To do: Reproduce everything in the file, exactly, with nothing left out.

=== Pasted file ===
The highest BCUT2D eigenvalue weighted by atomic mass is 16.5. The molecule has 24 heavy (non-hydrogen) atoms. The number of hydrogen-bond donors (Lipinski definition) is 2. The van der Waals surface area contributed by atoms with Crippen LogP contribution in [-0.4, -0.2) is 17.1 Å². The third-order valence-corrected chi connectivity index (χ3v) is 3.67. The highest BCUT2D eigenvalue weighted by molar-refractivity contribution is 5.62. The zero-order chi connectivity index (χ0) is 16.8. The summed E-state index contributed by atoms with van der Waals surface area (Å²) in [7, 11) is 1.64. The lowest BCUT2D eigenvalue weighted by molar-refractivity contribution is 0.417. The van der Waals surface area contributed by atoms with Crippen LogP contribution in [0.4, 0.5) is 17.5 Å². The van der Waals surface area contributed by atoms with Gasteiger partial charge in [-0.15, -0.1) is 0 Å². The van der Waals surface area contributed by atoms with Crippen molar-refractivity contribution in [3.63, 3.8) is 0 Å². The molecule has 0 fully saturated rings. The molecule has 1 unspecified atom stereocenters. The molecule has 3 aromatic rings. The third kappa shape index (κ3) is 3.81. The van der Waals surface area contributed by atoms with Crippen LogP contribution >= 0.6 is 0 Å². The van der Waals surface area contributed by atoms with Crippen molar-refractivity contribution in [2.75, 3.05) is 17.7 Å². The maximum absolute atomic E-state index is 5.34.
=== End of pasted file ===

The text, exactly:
The highest BCUT2D eigenvalue weighted by atomic mass is 16.5. The molecule has 24 heavy (non-hydrogen) atoms. The number of hydrogen-bond donors (Lipinski definition) is 2. The van der Waals surface area contributed by atoms with Crippen LogP contribution in [-0.4, -0.2) is 17.1 Å². The third-order valence-corrected chi connectivity index (χ3v) is 3.67. The highest BCUT2D eigenvalue weighted by molar-refractivity contribution is 5.62. The zero-order chi connectivity index (χ0) is 16.8. The summed E-state index contributed by atoms with van der Waals surface area (Å²) in [7, 11) is 1.64. The lowest BCUT2D eigenvalue weighted by molar-refractivity contribution is 0.417. The van der Waals surface area contributed by atoms with Crippen LogP contribution in [0.4, 0.5) is 17.5 Å². The van der Waals surface area contributed by atoms with Gasteiger partial charge in [-0.15, -0.1) is 0 Å². The van der Waals surface area contributed by atoms with Crippen molar-refractivity contribution in [3.63, 3.8) is 0 Å². The molecule has 0 fully saturated rings. The molecule has 1 unspecified atom stereocenters. The molecule has 3 aromatic rings. The third kappa shape index (κ3) is 3.81. The van der Waals surface area contributed by atoms with Crippen LogP contribution >= 0.6 is 0 Å². The van der Waals surface area contributed by atoms with Crippen molar-refractivity contribution in [2.75, 3.05) is 17.7 Å². The maximum absolute atomic E-state index is 5.34.